‘No signs of trauma, suicide’: US authorities share early findings as they investigate Prince’s death
It could be weeks before they can conclusively say what killed the enigmatic musician, whose death at age 57 plunged the entertainment world into grief.
There was no evidence of trauma on Prince’s body when he was found unresponsive in an elevator at his huge compound or any indication the late music icon committed suicide, US authorities said on Friday.
Stunned fans massed outside the superstar’s Paisley Park studio complex on the outskirts of Minneapolis are looking to an autopsy carried out earlier in the day to resolve the mystery around the sudden loss of their idol.
But medical officials cautioned it could be weeks before they can conclusively say what killed the enigmatic award-winning musician, whose death at age 57 plunged the entertainment world into grief.
Prince was found dead on Thursday, a week after he was hospitalised for flu-like symptoms that he later downplayed. There have been reports the incident may have been triggered by an overdose of an opioid-based painkiller.
“We have no reason to believe at this point that this was a suicide,” Carver County Sheriff Jim Olson told a packed news conference. “But again, this is early on in the investigation and we’re continuing to investigate.”
A search warrant for Prince’s vast studio complex will be filed in the coming days, but authorities stressed this was standard procedure.
The sheriff said there were “no obvious signs of trauma” on Prince’s body, noting: “A sign of trauma would be some sign of violence that had happened, there was no sign of that at all.”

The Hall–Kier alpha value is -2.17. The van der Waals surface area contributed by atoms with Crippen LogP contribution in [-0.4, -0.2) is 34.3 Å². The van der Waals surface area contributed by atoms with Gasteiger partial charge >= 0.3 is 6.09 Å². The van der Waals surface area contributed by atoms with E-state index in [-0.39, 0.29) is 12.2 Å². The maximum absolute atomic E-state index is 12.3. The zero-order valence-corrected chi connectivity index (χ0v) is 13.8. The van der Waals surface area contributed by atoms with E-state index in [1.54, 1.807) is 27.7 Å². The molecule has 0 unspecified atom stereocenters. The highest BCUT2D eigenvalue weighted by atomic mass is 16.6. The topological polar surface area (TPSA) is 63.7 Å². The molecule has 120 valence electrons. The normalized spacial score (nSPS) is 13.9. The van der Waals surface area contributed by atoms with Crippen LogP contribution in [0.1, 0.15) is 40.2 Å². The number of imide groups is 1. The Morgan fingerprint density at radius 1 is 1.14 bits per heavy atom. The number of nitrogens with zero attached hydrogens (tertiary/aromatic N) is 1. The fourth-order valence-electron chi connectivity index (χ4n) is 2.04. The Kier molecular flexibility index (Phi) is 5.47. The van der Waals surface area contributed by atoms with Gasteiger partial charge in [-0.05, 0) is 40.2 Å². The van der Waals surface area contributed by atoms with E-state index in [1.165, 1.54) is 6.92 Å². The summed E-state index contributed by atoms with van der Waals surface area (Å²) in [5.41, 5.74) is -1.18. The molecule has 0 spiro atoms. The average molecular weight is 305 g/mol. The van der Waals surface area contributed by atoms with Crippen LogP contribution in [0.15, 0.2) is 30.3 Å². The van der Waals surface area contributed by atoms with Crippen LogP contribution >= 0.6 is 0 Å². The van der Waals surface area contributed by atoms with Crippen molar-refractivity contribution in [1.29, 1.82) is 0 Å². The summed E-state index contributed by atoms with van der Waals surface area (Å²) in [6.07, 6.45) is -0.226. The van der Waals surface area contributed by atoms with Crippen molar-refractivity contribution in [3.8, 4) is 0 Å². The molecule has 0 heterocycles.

Olson said Prince was alone at the premises when he died and refused to comment on reports of painkiller use.
Prince – a Grammy and Oscar winner who was inducted into the Rock and Roll Hall of Fame in 2004 – was last seen alive on Wednesday evening by staff at the compound, but his body was only discovered the following morning.
The local medical examiner’s office says preliminary autopsy results will take days and the results of a full toxicology scan could take weeks.
Asked if Prince’s body showed signs of drugs or a drug overdose, the medical examiner’s spokeswoman Martha Weaver said: “There’s no information at this time in regard to exactly what you’re talking about, as part of the investigation.”
Grieving fans around the world took to wearing purple – Prince’s signature colour – in his honour.
Those milling about outside his studio complex to pay their respects placed flowers and handwritten messages at the scene, which has become a place of pilgrimage. In turn, Prince’s staff delivered 50 boxes of pizza to fans.
Many in Minneapolis said how proud they were of the city’s native son, and how saddened they were by the thought he died alone, as well as by the suggestion his death could be linked to an overdose of painkillers.
“It breaks my heart,” said Cindy Legg, a 41-year-old nurse. “Hopefully it was just God needed him in heaven.”
Small in stature but an electrifying live performer, Prince became an international sensation in the 1980s, fusing rock and R&B into a highly danceable funk mix.
The sudden loss of the Purple Rain legend, who was acclaimed for his instrumental wizardry and soaring falsetto, prompted an outpouring of tributes – and spontaneous celebrations.
In New York, director Spike Lee led a Prince singalong at a packed block party in Brooklyn while in Minneapolis, where a bridge was lit up in purple in Prince’s memory, the atmosphere was carnival-like with fans bursting into song.
“You know, he was the greatest artist of all time. There will never be another one like him,” said Antonio Harper, one of thousands who partied through the night in Prince’s hometown in a bittersweet farewell.
“I cried, I cried a few times all night,” said Melody Johnson, part of the crowd at the First Avenue club, where Prince shot Purple Rain, the rock musical featuring songs from the album of the same name.